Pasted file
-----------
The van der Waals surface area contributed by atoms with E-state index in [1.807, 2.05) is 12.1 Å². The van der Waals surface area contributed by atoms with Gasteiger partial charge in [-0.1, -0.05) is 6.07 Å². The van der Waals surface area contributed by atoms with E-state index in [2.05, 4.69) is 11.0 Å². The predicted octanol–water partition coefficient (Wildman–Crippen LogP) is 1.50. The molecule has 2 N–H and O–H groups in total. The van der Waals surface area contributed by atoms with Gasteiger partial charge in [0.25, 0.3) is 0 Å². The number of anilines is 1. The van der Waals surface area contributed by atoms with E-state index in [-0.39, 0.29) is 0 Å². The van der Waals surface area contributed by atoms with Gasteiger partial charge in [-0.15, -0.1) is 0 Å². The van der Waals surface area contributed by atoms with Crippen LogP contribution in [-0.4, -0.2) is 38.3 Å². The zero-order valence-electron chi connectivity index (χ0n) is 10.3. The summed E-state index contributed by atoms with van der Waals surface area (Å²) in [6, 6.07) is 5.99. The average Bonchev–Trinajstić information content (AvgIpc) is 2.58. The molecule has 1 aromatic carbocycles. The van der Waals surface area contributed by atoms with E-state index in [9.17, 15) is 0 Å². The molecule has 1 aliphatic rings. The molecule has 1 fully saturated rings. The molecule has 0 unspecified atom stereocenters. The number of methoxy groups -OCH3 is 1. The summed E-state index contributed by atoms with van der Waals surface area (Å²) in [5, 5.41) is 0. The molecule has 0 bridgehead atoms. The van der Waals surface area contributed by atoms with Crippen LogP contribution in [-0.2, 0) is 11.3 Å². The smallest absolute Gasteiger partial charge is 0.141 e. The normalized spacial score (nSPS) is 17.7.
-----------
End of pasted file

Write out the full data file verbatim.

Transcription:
The van der Waals surface area contributed by atoms with E-state index in [1.807, 2.05) is 12.1 Å². The van der Waals surface area contributed by atoms with Gasteiger partial charge in [-0.1, -0.05) is 6.07 Å². The van der Waals surface area contributed by atoms with E-state index in [2.05, 4.69) is 11.0 Å². The predicted octanol–water partition coefficient (Wildman–Crippen LogP) is 1.50. The molecule has 2 N–H and O–H groups in total. The van der Waals surface area contributed by atoms with Gasteiger partial charge in [0.25, 0.3) is 0 Å². The number of anilines is 1. The van der Waals surface area contributed by atoms with E-state index in [-0.39, 0.29) is 0 Å². The van der Waals surface area contributed by atoms with Gasteiger partial charge in [-0.15, -0.1) is 0 Å². The van der Waals surface area contributed by atoms with Crippen LogP contribution in [-0.4, -0.2) is 38.3 Å². The zero-order valence-electron chi connectivity index (χ0n) is 10.3. The summed E-state index contributed by atoms with van der Waals surface area (Å²) in [6, 6.07) is 5.99. The average Bonchev–Trinajstić information content (AvgIpc) is 2.58. The molecule has 1 aromatic carbocycles. The van der Waals surface area contributed by atoms with E-state index in [9.17, 15) is 0 Å². The molecule has 1 aliphatic rings. The molecule has 1 fully saturated rings. The molecule has 0 unspecified atom stereocenters. The number of methoxy groups -OCH3 is 1. The summed E-state index contributed by atoms with van der Waals surface area (Å²) in [5, 5.41) is 0. The molecule has 0 bridgehead atoms. The van der Waals surface area contributed by atoms with Crippen LogP contribution in [-0.2, 0) is 11.3 Å². The smallest absolute Gasteiger partial charge is 0.141 e. The normalized spacial score (nSPS) is 17.7.